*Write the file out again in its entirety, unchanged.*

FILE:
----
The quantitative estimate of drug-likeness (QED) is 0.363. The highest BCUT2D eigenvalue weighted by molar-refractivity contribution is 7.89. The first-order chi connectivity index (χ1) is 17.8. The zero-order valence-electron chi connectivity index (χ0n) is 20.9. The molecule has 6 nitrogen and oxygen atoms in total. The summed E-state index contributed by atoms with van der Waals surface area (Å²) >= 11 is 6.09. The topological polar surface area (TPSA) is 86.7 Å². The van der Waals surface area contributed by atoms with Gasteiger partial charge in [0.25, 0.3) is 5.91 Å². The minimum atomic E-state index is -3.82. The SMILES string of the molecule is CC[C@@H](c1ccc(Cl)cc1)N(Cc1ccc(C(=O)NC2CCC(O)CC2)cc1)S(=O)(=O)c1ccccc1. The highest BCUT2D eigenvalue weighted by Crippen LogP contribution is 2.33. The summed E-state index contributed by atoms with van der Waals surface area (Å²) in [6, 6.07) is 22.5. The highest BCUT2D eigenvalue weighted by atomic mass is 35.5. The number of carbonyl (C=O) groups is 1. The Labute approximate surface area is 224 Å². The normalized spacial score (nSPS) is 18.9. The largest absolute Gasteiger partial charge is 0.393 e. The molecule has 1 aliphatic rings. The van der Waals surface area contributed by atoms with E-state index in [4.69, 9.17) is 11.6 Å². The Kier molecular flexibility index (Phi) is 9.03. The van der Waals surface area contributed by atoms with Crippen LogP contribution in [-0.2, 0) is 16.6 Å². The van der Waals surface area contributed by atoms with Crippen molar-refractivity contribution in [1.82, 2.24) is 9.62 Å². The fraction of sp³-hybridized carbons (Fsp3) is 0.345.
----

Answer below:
The quantitative estimate of drug-likeness (QED) is 0.363. The highest BCUT2D eigenvalue weighted by molar-refractivity contribution is 7.89. The first-order chi connectivity index (χ1) is 17.8. The zero-order valence-electron chi connectivity index (χ0n) is 20.9. The molecule has 6 nitrogen and oxygen atoms in total. The summed E-state index contributed by atoms with van der Waals surface area (Å²) >= 11 is 6.09. The topological polar surface area (TPSA) is 86.7 Å². The van der Waals surface area contributed by atoms with Gasteiger partial charge in [0.25, 0.3) is 5.91 Å². The minimum atomic E-state index is -3.82. The SMILES string of the molecule is CC[C@@H](c1ccc(Cl)cc1)N(Cc1ccc(C(=O)NC2CCC(O)CC2)cc1)S(=O)(=O)c1ccccc1. The highest BCUT2D eigenvalue weighted by Crippen LogP contribution is 2.33. The summed E-state index contributed by atoms with van der Waals surface area (Å²) in [6, 6.07) is 22.5. The highest BCUT2D eigenvalue weighted by atomic mass is 35.5. The number of carbonyl (C=O) groups is 1. The Labute approximate surface area is 224 Å². The normalized spacial score (nSPS) is 18.9. The largest absolute Gasteiger partial charge is 0.393 e. The molecule has 1 aliphatic rings. The van der Waals surface area contributed by atoms with E-state index in [4.69, 9.17) is 11.6 Å². The Kier molecular flexibility index (Phi) is 9.03. The van der Waals surface area contributed by atoms with Crippen LogP contribution in [-0.2, 0) is 16.6 Å². The van der Waals surface area contributed by atoms with Crippen molar-refractivity contribution in [1.82, 2.24) is 9.62 Å². The fraction of sp³-hybridized carbons (Fsp3) is 0.345.